Some comedians simply bring their presence to anything they say, so that even ordinary statements become witty, laugh out loud gags. Rhys Nicholson is one of these people.
You’re not laughing at him, at his silliness or absurdity; he’s letting you in on how he sees the world. He finds it odd and funny, and he transfers that to you, amplifying the odd, the weird, the camp and the crazy into a melange of funny.
It’s traditional stand up; one man and a mic, but it feels fresh mostly as Rhys takes us on a tour through parts of his life as a gay comic. Being queer is an important part of his act because otherwise: “Under this shiny gay man I’m just a whiny bogan”. Which is twice as funny when you realise that at times he sounds uncannily like Hughesy. Camp drawl becomes lazy ocker drawl very quickly.
The show is entirely focussed on the personal; Rhys realising he is gay, coming out, losing his virginity; his life as a three glass chardy screamer, offending all around. His only concession to politics is marriage equality — “it’d be nice to have the option” he drones at the right moment.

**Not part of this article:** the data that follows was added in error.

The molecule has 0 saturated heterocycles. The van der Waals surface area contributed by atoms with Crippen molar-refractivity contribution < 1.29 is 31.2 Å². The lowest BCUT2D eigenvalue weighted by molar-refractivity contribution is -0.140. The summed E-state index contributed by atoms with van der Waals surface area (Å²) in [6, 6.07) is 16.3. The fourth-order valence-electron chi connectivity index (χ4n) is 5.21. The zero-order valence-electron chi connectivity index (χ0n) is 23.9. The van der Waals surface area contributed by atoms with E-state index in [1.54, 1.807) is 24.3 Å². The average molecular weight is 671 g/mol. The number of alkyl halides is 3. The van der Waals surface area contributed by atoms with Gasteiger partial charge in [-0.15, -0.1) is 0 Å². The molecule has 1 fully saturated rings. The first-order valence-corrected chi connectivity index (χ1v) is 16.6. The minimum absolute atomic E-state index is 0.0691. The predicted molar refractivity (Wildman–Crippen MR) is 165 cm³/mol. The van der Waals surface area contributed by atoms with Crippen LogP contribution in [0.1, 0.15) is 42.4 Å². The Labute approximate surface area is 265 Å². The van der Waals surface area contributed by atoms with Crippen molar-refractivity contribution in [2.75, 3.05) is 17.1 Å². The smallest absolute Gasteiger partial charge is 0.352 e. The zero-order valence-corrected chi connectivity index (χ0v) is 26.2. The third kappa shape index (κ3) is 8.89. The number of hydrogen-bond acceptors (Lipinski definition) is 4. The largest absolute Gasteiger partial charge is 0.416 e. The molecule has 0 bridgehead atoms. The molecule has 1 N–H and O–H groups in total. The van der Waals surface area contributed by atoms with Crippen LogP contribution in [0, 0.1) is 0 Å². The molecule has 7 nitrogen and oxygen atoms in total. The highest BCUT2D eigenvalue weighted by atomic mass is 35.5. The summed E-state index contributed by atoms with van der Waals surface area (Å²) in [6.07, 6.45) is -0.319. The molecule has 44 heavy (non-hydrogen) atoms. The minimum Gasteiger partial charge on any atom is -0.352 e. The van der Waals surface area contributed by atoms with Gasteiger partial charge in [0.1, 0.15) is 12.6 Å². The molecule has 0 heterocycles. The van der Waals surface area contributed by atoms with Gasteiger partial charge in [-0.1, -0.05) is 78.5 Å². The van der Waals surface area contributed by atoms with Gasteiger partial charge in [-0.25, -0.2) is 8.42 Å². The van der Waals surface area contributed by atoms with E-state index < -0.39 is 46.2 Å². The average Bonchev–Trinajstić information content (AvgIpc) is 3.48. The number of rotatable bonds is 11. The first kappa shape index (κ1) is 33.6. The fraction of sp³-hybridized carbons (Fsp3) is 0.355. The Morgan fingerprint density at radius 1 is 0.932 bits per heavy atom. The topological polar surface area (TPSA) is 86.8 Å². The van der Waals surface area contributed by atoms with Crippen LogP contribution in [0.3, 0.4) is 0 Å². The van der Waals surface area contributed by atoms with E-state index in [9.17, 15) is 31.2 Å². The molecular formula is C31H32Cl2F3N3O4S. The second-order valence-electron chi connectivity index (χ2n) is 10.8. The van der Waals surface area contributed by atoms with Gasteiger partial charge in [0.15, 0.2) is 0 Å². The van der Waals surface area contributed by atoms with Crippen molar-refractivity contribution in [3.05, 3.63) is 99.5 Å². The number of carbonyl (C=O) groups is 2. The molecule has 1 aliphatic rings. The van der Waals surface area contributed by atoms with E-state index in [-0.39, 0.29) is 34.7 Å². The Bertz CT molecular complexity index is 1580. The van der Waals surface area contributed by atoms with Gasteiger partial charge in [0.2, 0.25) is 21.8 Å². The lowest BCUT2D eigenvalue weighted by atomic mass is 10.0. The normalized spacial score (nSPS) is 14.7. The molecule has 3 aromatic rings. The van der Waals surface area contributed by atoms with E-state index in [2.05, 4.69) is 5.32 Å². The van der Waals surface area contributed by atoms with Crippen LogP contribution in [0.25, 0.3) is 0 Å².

Rhys uses his stick insect body to great effect, waggling his legs around to emphasise a point, or pouting or sneering as he comments in that arch way that’s become a cliche — the campy gossipy man. But he pulls it off and keeps it fresh.
It will be interesting to see where he takes this. For now his material his inbuilt, fresh, and both personal and universal. It’s not hard to understand him, even if your own experience is light years away. Rhys is a great communicator and could make reading out the phone book funny.
Rhys has been nominated for the Barry this year. Based on this performance and the gales and squeals of laughter, the judges made a good choice.
Rhys Nicholson’s Bona Fides – is on at Roxanne until April 17